Director Douglas Tirola Serves up the Doc Hey Bartender
In the rollicking documentary Hey Bartender — which opened in select theaters and on iTunes and On Demand on June 7 — director-producer Douglas Tirola chronicles the resurgence of the craft cocktail — and the eclectic, opinionated characters who drink and pour them.
The Credits: Your company, Fourth Row Films, has made some pretty entertaining and important documentaries. Why did you decide to go the doc route, as opposed to making fictional motion pictures?
Tirola: I always liked documentaries, but I starting working on them by accident. An opportunity came about to do An Omar Broadway Film [about Newark, New Jersey’s notorious Northern State Prison], and I decided to take that movie. It premiered at Tribeca Film Festival, and HBO Films picked it up. I got lucky with that first one, and that lead to some blind confidence to do more. After making one, I realized that all of my experience working mostly on studio pictures, and then as a writer in Hollywood, would actually help me be a better documentary filmmaker.
In what ways did that help?
I like to believe that what I bring to documentaries is an emphasis on storytelling and structure. And also remembering that it’s a movie. You hear a lot of people say, “Oh, we’re going to go to a real movie tonight,” meaning that a studio picture is a real movie and a documentary is not. I try and think of it as, when you’re going to see a movie, whether it’s a documentary or a scripted piece, you’re still going to see a movie for an experience. Certainly seeing a documentary is different from going to The Hangover Part III. In a movie like Hey, Bartender, I want to see certain things — drinks being made, and what it’s like to work at the height of the night when it’s really busy, and what bartenders do when the night is over. I also want to be surprised and see things I never thought about.
Why did you decide to cover the cocktail scene now?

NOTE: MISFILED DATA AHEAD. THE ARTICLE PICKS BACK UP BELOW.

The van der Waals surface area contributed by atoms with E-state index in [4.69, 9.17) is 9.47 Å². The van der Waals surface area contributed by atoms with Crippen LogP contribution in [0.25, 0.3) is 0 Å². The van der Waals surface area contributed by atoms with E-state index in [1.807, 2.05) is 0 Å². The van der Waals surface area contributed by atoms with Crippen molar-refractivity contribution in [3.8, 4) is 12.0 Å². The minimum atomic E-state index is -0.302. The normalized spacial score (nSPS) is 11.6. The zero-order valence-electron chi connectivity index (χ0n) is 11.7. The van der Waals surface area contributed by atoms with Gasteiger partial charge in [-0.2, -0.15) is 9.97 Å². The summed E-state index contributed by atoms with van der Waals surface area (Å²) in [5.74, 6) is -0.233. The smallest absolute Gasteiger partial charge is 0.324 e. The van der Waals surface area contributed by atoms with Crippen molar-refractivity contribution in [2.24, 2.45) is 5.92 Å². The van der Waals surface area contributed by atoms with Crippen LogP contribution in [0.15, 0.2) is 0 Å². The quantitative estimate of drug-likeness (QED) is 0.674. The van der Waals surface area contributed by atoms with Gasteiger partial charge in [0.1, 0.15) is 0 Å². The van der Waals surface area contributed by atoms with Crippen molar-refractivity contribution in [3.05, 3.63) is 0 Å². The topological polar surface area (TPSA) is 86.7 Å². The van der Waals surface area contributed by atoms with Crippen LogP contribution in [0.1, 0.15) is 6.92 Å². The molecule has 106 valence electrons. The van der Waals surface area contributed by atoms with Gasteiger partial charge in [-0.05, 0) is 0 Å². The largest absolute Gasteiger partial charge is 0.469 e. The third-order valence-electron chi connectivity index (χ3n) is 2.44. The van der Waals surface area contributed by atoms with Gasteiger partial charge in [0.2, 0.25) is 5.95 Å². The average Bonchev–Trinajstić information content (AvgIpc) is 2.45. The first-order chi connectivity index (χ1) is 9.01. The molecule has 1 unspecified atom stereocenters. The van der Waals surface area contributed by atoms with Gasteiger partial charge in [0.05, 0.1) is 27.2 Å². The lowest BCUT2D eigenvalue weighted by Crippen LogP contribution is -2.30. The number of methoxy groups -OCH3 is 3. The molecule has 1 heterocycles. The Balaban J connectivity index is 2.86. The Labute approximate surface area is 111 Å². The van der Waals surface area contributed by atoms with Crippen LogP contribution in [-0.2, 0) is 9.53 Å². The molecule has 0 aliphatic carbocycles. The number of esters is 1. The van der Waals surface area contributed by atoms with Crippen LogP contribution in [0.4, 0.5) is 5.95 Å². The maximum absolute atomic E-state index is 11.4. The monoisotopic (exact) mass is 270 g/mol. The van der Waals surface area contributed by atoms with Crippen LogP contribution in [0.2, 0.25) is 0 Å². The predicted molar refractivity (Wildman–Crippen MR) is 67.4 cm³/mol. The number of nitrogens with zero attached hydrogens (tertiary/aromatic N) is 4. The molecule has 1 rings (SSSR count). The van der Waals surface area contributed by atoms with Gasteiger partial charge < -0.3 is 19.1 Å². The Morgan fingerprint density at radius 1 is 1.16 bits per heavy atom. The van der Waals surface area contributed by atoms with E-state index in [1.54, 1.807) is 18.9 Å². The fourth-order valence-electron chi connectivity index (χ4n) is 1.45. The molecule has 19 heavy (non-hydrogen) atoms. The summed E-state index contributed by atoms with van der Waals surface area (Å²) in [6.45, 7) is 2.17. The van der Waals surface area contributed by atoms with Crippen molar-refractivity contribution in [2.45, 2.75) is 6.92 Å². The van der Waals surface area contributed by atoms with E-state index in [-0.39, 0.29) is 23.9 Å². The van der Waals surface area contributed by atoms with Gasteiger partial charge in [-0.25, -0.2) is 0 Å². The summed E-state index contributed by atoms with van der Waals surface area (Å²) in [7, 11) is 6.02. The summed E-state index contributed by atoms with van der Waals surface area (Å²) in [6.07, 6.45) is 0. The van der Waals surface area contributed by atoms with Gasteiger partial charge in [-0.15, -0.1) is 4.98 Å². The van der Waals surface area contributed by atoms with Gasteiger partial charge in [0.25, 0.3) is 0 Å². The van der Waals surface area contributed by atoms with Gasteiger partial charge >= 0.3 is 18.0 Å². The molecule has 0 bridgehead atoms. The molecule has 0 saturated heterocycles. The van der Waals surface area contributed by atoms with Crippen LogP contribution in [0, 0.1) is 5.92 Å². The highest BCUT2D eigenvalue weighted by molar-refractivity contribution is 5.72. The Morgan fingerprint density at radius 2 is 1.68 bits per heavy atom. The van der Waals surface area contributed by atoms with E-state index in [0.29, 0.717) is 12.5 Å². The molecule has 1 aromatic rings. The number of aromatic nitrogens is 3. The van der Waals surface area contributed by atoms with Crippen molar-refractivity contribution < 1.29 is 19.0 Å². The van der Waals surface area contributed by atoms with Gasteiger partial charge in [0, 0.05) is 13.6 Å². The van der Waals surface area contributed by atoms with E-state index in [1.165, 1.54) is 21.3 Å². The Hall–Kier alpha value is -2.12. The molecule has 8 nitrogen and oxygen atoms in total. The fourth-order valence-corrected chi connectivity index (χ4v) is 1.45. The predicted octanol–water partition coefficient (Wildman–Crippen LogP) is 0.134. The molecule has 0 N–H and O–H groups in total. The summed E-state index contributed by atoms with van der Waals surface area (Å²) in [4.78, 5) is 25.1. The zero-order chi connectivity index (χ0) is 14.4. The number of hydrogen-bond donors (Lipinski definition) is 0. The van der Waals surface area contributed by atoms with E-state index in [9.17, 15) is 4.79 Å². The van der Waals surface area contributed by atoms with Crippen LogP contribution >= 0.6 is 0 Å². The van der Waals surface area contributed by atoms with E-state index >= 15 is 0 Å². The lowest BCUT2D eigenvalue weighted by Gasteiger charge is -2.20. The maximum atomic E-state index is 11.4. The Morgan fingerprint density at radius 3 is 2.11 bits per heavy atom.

Originally, I started out to try and make a movie about corner bars. Instead of going out with a notepad and talking to people and doing research, I thought, Let’s go film stuff immediately and see if it leads anywhere. I found out that it’s not a great time for corner bars. In the midst of figuring out whether this could be a movie or not, I got exposed to the whole movement of mixology and classic cocktails — this community that even people who consider themselves foodies wouldn’t know about. Once I saw that, I thought, this is the story that’s happening right now. This is the story that hasn’t been told. I’ve always had an affinity for bartenders. I’m an only child who used to go out to eat all the time, and we’d sit in the “grill” area, where the tables are near the bar.
Were you ever a bartender?
I actually was a bartender my last year of high school and in college. I never brought that up during filming, because I didn’t want to approach these guys who were like master class, and be like, “Hey, I was a bartender too…”
How did you gain this unprecedented access to all of these exclusive bars and people, from Graydon Carter to Amy Sacco?
I talked to them a lot, and told them what I wanted to do, and put my time in. My approach is to build a rapport with people, so they have some confidence, and ultimately they trust you that you’re going to be fair — especially when you’re in an environment with alcohol and people’s barriers are down. I didn’t meet anybody on this movie who was like, “Hey, make me look good.”
How long were you actually filming?
It took between two and a half and three years.
Were there any epic nights?
When we filmed a Repeal Day party at Employees Only on December 5, and everyone was just so happy and really, really celebrating. They shut down the bar with just the regulars and people from other bars, and I thought, “This is something I’ve never, ever seen before on film.” It was just a great night.
What advice do you have for filmmakers who would like to make a documentary?
First, you have to go out and start filming. Don’t let fear stop you from doing that. Also, what are you trying to say? What is the story you’re trying to tell? And do you really want to make a documentary? We probably could have made a version of this movie in six months, and said, “Hey, cocktails are popular.” But we took three years because we wanted to get it right